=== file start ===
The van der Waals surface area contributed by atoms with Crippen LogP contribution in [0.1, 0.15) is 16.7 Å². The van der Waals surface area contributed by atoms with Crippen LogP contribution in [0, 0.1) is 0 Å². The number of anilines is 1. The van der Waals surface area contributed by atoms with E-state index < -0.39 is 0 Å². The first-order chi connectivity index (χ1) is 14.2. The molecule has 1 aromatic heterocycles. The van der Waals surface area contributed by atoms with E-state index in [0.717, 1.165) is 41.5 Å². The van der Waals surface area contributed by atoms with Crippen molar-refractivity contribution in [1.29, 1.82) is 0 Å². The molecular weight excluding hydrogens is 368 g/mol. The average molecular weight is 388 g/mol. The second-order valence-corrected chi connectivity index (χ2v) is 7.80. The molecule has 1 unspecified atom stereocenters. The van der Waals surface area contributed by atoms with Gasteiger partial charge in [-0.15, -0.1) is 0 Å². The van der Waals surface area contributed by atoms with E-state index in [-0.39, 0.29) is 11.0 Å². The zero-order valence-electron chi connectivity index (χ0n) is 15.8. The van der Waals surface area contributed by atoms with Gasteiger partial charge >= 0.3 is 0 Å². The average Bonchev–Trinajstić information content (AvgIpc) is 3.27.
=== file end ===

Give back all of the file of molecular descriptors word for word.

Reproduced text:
The van der Waals surface area contributed by atoms with Crippen LogP contribution in [0.1, 0.15) is 16.7 Å². The van der Waals surface area contributed by atoms with Crippen LogP contribution in [0, 0.1) is 0 Å². The number of anilines is 1. The van der Waals surface area contributed by atoms with E-state index < -0.39 is 0 Å². The first-order chi connectivity index (χ1) is 14.2. The molecule has 1 aromatic heterocycles. The van der Waals surface area contributed by atoms with E-state index in [0.717, 1.165) is 41.5 Å². The van der Waals surface area contributed by atoms with Crippen molar-refractivity contribution in [1.29, 1.82) is 0 Å². The molecular weight excluding hydrogens is 368 g/mol. The average molecular weight is 388 g/mol. The second-order valence-corrected chi connectivity index (χ2v) is 7.80. The molecule has 1 unspecified atom stereocenters. The van der Waals surface area contributed by atoms with Gasteiger partial charge in [-0.15, -0.1) is 0 Å². The van der Waals surface area contributed by atoms with E-state index in [-0.39, 0.29) is 11.0 Å². The zero-order valence-electron chi connectivity index (χ0n) is 15.8. The van der Waals surface area contributed by atoms with Gasteiger partial charge >= 0.3 is 0 Å². The average Bonchev–Trinajstić information content (AvgIpc) is 3.27.